I read a book about him and watched a little footage of his skits, but I couldn’t understand his personality. I could only imagine what he was like in his private life, but this time I had the opportunity to talk to Takeshi about many things.
At that time, Takeshi-san told me that he is a shy person. Basically, he doesn’t give compliments and Takeshi said, “It’s all the other way around. Although I’m not like Mr. Fukami at all, I understand a little bit about the part of him that is pretentious to his juniors.
For example, I can’t honestly give them pocket money. For example, I can’t honestly give him pocket money. Even if I know he’s in need of money, I can’t say, “Here, eat with this,” so I hide my embarrassment by saying, “Make it a great story that I gave you money, and tell it somewhere else in a year.
–Hiroshi Oizumi, who also worked with Fukami on “A Bolt from the Blue,” played the role beautifully. However, at first, the images of Mr. Fukami and Mr. Oizumi did not connect.
Mr. Oizumi’s public image is a little bit funny, isn’t it? But in reality, Mr. Fukami was so strong that “when I first met him, I thought he was a yakuza. Naturally, I had imagined such a type of person when I first cast him, but it’s a habit of mine that I don’t like it when people get too into it. It’s also my habit, but I don’t like it when I get too into it.
Then I watched “A Bolt from the Blue” again, and I couldn’t help but want to see Mr. Fukami played by Mr. Oizumi. It hadn’t even crossed my mind before, but I found myself getting excited about it. I didn’t care if it was right or not, I wanted to see it! I just wanted to see it.
If I felt that way, I was sure that the viewers would too, so I offered it to her. …… Well, it was really a brilliant performance. He was definitely better than the Chisaburo Fukami I had imagined in my mind. He was clumsy, kind, cool, and sexy.
–Do the other cast members have the same sense of “shifting” that you just mentioned?
Ms. Honami Suzuki, who played Mr. Fukami’s wife Mari, is completely like that. I was thinking that I don’t want to play the role too much like a “comedian’s wife” or a “supportive and healthy” one, when I saw Honami Suzuki. When I saw Honami Suzuki, I thought, “I want her!
As for Mr. Yagira, my image of him is that he is a lonely person when you take out the part of Takeshi as a comedian. Because he is a genius, he is lonely no matter how far he goes, and I can smell that in Mr. Yagira.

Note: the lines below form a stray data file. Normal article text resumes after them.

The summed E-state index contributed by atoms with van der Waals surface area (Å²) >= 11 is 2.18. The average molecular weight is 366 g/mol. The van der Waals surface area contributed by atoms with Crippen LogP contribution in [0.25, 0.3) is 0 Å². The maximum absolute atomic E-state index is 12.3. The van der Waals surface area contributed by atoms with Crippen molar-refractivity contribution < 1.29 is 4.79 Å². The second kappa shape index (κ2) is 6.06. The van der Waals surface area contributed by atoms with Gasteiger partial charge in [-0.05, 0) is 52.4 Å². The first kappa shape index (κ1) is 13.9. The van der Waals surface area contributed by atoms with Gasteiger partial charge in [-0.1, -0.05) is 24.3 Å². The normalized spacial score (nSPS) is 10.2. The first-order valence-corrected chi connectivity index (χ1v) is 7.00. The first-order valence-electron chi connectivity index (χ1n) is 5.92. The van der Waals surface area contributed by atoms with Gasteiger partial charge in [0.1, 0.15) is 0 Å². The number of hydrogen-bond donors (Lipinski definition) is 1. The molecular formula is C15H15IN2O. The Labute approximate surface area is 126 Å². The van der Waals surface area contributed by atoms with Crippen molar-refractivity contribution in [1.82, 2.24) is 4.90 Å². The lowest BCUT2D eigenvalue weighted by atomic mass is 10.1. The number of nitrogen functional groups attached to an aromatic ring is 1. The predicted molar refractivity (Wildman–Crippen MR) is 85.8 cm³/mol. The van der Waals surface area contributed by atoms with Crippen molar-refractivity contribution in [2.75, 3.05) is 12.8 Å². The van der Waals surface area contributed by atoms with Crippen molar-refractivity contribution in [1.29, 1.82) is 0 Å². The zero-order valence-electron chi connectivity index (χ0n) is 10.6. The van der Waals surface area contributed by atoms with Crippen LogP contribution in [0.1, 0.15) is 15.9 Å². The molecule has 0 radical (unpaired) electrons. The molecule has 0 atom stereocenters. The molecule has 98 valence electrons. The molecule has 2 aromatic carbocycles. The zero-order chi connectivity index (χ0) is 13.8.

–I heard that Director Hitori used to tell his staff “I like it or I don’t like it”.
For the sets and costumes, yes. I know it’s not good to say something too abstract, but I don’t have an answer for what I like. I wanted the professionals to do their best, so that’s how I did it.
For example, if I didn’t like the red outfit, and I said, “Wouldn’t it be better if it was brighter,” they would just bring me the outfit. The real reason I didn’t like it might be that I didn’t realize it, but the length or the ruffles didn’t fit. I’m not a professional in this field, so I don’t know what I look for when I judge something as not good enough. So if I was going to say something random, I thought I’d just say, “I think it’s not good.
After all, I am the director, so even if I said something random, the staff would believe it and follow it. That’s why I made sure not to make irresponsible requests. On the other hand, when I had a clear idea of what I wanted to do, I would give detailed direction to the actors, such as “I want you to look here for a moment and then look away.
My play is not at a level where I can get paid for it.
–You didn’t appear in the film this time, did you? Did you change your mind after “A Bolt from the Blue,” your first film as a director?
I directed and acted in “A Bolt from the Blue,” and it was very difficult (laughs). (laughs) I don’t really want to do it again. I felt embarrassed to check my own performance on the monitor and give an OK, and I didn’t want to be like, “You give NG to other people so easily, but you give OK to yourself so easily.
(laughs) Also, after watching the first film, I thought, “My acting is not at the level where I can get paid. It’s fine to come out a little on the side, but I feel like I can’t stand alongside professional actors. That’s what I finally understood when I started filming myself. A comedian’s perfunctory acting can’t compete with a professional. It’s superficial and shallow.